Leg 2 of Delivery - Bayona, Spain to Lagos, Portugal

Majic 2's great ARC 2006 adventure
Peter Howe
Sun 15 Oct 2006 16:39

The El Dorado Leg - 37.05.84N, 8.39.90W


Well, it’s the 12th  October, and after 5 weeks alone in the Marina the crew have finally decided to come back to me – well two of them at least. Thank god they’ve arrived, I’ve been pushed around from pillar to post and someone’s smashed my starboard nav light on my nose. Peter Howe and Pete Lanoe set out a day before Aden and Lynne in order to get me provisioned and ready for the off. When they arrived they had to borrow a plank of wood to get onboard as the lines had pulled me forward, well Pete L crawled aboard whilst Peter H held the plank (and it was none too steady).


After assessing the boat, they realised that they had to sort out the starboard nav light and clean the fridge as the power had tripped, meaning that anything that would have been fine to leave in the fridge had now gone off, and it was totally covered in mould. Yuck! After a thorough clean they decided to try and get a nav light from the chandlery, so tried to figure out what they wanted to say in Spanish before going. Upon arriving at the chandlery, they were presented with the owner, who was from Birmingham. One nav light and two happy crew later, I was all repaired, so they headed off for lunch. I didn’t see them again until the wee hours in the morning – but at least my nose was better!


Pete and Pete met Dave and John (the delivery skippers from Wigan who were delivering one of their own boats) and Lars and his family (the guy that doesn’t pay for marinas if he’s not asked to). They all went out and had a splendid evening. At this time Lynne and Aden were living it up in Bishop Stortford eating out a Mediterranean restaurant. The food was excellent – much better then the crisps on the bar at the Hilton!


After a very early start, Lynne and Aden took a bus and a taxi to Baiona (Pete and Pete had gone the whole way in a taxi), and received a sheepish phone call from Pete L to say that there was no rush as it was a public holiday in Spain, and we couldn’t leave until after we had bought some food. The usual comments were made along the lines of “So what exactly have you been up to that stopped you from provisioning the boat as planned?” But no excuses were really supplied. They were however told that a shopping list had been written up, and that the delinquent pair would go to the supermarket first thing in the morning, which seemed to appease the aggrieved pair slightly.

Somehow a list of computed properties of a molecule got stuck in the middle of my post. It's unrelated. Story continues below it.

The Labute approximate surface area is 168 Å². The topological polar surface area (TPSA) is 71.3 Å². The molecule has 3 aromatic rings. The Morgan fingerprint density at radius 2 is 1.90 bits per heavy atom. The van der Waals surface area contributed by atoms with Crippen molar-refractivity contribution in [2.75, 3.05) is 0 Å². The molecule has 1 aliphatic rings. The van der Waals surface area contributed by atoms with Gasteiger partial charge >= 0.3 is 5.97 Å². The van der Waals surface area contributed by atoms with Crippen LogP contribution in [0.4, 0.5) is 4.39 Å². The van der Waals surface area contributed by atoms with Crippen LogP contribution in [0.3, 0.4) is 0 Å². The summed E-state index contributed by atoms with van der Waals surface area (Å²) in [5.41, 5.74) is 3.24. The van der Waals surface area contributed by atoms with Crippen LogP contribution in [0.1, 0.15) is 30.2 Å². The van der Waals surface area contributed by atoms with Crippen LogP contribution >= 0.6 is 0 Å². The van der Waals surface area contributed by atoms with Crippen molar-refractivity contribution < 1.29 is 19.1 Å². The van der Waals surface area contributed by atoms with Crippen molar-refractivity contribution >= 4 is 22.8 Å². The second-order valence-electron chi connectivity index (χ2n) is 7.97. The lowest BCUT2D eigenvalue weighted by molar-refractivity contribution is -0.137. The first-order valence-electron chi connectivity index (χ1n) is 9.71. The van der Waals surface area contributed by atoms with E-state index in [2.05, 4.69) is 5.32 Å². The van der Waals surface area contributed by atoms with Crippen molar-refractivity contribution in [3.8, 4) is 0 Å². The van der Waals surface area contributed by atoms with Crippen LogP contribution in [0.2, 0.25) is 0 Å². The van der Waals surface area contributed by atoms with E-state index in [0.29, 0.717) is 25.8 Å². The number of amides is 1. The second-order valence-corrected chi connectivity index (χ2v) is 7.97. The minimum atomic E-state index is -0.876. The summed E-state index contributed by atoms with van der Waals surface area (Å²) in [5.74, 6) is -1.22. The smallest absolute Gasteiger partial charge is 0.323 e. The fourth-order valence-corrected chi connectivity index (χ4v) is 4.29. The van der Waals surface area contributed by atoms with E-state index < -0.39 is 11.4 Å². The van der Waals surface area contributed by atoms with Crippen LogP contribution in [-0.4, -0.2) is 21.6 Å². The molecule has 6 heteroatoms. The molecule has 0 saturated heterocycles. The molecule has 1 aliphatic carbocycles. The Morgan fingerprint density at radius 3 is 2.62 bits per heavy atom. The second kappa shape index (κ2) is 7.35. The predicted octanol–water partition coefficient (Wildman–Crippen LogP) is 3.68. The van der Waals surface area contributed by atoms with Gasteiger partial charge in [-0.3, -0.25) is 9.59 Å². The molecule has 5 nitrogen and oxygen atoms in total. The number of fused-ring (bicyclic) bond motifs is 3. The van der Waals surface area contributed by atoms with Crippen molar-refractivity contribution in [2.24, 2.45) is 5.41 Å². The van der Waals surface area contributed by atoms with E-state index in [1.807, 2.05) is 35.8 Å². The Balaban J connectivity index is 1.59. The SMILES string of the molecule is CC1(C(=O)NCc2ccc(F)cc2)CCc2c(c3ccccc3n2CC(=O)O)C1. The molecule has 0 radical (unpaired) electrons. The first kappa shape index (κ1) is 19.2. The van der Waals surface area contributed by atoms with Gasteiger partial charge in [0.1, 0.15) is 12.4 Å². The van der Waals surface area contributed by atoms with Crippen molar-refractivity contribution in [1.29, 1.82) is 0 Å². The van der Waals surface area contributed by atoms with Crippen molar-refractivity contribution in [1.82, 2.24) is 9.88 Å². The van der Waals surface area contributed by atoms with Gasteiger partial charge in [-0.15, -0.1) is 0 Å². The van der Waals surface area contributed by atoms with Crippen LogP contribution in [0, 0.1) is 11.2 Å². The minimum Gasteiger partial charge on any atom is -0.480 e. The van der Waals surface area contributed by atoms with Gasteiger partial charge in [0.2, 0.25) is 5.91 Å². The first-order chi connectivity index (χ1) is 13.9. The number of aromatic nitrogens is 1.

Upon arriving at the boat, Lynne had to break in as Pete and Pete were nowhere to be found. After leaving their things, they wandered up to the Yacht Club to find Pete and Pete sunning themselves at a table. In the afternoon we looked at the boat and did some odd jobs and Lynne inspected the rudder, which was fine. In the evening we went out to a local tapas bar (and when we say local, we mean a proper local one – not a tourist in sight) and had some really excellent grub.


The following day we got up a bit later then expected and hit the shops. Pete’s list seemed very long but we just about managed to fit everything in the trolley. Whilst wheeling the trolley back, we lost control slightly and skinned the skipper’s ankle – oops! After a bit of hobbling and a few drops of blood later, we made it to the boat. We are now experts at cornering around chicanes on pontoons.


We unloaded the trolley and started putting the provisions away, when Lynne realised that Pete and Pete had not been aware of a stock of food from the last trip hidden in the lazarette locker. They had clearly bought way too much food. Lynne returned the trolley to the supermarket whilst the boys finished readying the boat, including filling up the water tanks. We then set sail for Lagos on Friday the 13th at 10.45. Yes, unlucky for some, but not for us.


We saw loads of dolphins on the first day and had to motor as there was no wind. The sea temperature was 20.3 degrees. We had an excellent first supper, cooked by the master chef Pete H – a hot chicken Korma. It was very nice although we do think that the grit on the mushrooms detracted from the flavour slightly! Pete and Pete decided that they should practice being together on the boat as they were going to be on the boat for the actual race, so Lynne and Aden took the first watch.